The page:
After five years I’ve moved out of BedZed and into a new flat in Bethnal Green. What started as an experiment in sustainable living is now a pretty well known case study in eco building and overall can be considered a massive success. Technically, the flat that I lived in was flawless. Billl Dunster’s belief that “sunlight falling on your living room floor should be a human right” made it a very pleasant place to be and I didn’t have some of the problems with overheating that others did. Most importantly, even in the depths of winter, I had no problems with warmth even though there was no central heating. The main problems have been written about elsewhere but were with the systems set up for the whole development, mainly the CHP and the water treatment plant.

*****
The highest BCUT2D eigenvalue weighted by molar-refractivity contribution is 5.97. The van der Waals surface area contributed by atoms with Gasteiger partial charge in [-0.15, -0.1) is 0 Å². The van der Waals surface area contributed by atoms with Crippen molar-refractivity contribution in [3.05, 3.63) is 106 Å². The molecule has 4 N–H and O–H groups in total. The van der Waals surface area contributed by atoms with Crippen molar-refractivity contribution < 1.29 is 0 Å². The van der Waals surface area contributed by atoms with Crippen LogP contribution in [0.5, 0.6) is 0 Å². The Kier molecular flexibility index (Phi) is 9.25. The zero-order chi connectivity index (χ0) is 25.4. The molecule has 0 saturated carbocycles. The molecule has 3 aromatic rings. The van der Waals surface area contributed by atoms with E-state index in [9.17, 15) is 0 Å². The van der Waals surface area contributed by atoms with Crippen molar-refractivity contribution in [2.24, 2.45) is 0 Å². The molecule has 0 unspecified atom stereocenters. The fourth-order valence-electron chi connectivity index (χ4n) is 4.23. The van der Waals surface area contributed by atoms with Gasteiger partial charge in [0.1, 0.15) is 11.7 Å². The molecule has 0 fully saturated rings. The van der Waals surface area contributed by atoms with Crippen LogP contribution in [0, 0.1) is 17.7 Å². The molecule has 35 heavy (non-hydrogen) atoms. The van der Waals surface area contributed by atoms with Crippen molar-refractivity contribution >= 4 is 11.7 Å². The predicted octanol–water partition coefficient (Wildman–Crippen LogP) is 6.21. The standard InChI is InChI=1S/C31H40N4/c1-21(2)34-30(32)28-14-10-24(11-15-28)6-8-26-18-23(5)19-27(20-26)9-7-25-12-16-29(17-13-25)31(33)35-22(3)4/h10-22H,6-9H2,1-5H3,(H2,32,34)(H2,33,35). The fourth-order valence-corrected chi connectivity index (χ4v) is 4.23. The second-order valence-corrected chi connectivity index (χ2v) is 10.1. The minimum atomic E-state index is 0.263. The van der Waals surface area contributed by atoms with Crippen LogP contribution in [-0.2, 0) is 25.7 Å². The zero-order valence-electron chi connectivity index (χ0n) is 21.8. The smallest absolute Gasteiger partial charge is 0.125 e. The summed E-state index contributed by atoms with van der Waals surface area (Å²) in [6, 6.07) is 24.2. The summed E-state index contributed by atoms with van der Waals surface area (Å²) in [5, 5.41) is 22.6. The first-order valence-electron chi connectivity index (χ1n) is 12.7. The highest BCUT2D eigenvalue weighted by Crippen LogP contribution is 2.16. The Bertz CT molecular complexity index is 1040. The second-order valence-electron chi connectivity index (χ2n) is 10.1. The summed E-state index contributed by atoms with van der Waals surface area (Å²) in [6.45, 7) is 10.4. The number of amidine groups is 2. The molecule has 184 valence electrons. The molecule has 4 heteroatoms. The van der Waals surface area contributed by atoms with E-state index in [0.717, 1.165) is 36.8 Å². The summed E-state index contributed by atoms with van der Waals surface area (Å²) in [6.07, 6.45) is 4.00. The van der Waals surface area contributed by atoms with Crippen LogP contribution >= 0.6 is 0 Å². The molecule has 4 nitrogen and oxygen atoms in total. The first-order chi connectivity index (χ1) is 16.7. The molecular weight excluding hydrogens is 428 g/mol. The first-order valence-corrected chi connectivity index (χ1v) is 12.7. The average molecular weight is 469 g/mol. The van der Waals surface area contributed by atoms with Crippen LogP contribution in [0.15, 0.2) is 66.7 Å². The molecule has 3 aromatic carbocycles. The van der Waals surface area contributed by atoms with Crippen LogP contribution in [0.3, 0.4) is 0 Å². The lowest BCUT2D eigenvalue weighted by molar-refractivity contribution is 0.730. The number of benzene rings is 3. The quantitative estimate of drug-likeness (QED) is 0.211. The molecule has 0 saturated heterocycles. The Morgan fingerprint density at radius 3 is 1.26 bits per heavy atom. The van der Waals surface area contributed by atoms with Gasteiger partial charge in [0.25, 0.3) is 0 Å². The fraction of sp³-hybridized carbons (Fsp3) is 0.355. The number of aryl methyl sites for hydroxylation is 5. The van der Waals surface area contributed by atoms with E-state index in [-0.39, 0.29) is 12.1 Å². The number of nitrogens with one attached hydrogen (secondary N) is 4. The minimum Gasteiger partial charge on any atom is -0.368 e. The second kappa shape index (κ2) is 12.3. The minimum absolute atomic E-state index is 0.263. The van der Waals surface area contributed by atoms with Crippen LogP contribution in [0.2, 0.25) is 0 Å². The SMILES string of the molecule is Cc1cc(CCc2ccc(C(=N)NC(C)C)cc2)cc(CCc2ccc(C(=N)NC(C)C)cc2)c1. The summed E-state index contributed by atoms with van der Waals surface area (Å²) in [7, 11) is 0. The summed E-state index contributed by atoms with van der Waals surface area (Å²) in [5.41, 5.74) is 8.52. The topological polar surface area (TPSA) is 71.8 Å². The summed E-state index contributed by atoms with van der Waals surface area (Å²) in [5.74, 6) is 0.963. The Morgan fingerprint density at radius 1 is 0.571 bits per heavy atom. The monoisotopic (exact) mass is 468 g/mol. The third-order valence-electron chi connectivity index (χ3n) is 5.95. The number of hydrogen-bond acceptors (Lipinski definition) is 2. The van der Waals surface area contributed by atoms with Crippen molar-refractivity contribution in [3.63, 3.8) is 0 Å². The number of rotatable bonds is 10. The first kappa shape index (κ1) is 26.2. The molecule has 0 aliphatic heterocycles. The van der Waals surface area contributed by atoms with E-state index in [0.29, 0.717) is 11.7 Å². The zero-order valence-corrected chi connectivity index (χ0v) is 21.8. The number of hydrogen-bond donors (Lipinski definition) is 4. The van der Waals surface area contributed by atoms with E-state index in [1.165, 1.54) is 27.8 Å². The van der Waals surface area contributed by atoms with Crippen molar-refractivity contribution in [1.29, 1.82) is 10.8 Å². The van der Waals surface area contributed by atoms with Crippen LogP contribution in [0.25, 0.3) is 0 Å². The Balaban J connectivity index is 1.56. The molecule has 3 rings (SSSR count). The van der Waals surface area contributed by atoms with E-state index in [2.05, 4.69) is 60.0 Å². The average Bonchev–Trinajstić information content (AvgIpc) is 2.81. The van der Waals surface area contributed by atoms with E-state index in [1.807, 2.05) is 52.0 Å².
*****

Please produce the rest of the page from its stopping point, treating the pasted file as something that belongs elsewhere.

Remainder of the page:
My only reason for leaving BedZed is its location which proved to be just a bit too far for me to get to work. I was spending two hours a day commuting and it just wore me down. My new commute is a five minute walk and it’s great to have everything I need within walking distance of home. The other plus of the move is the energy rating of the flat I’ve just bought is actually marginally better than BedZed. I now have solar water heating, which certainly over the past few days has provided me with all my hot water needs.
Anyway, I’d like to say congratulations to the pioneers — Bill Dunster Architects, BioRegional, Sutton Council, Arup, The Peabody Trust and everybody else who was involved. I know how difficult it is to make any project happen and I can only imagine how much perserverence and passion would have been required to build something that nobody knew would work. And to the countless students and dignitaries on early morning tours to find out more about BedZed who saw me in my pants, I’m sorry.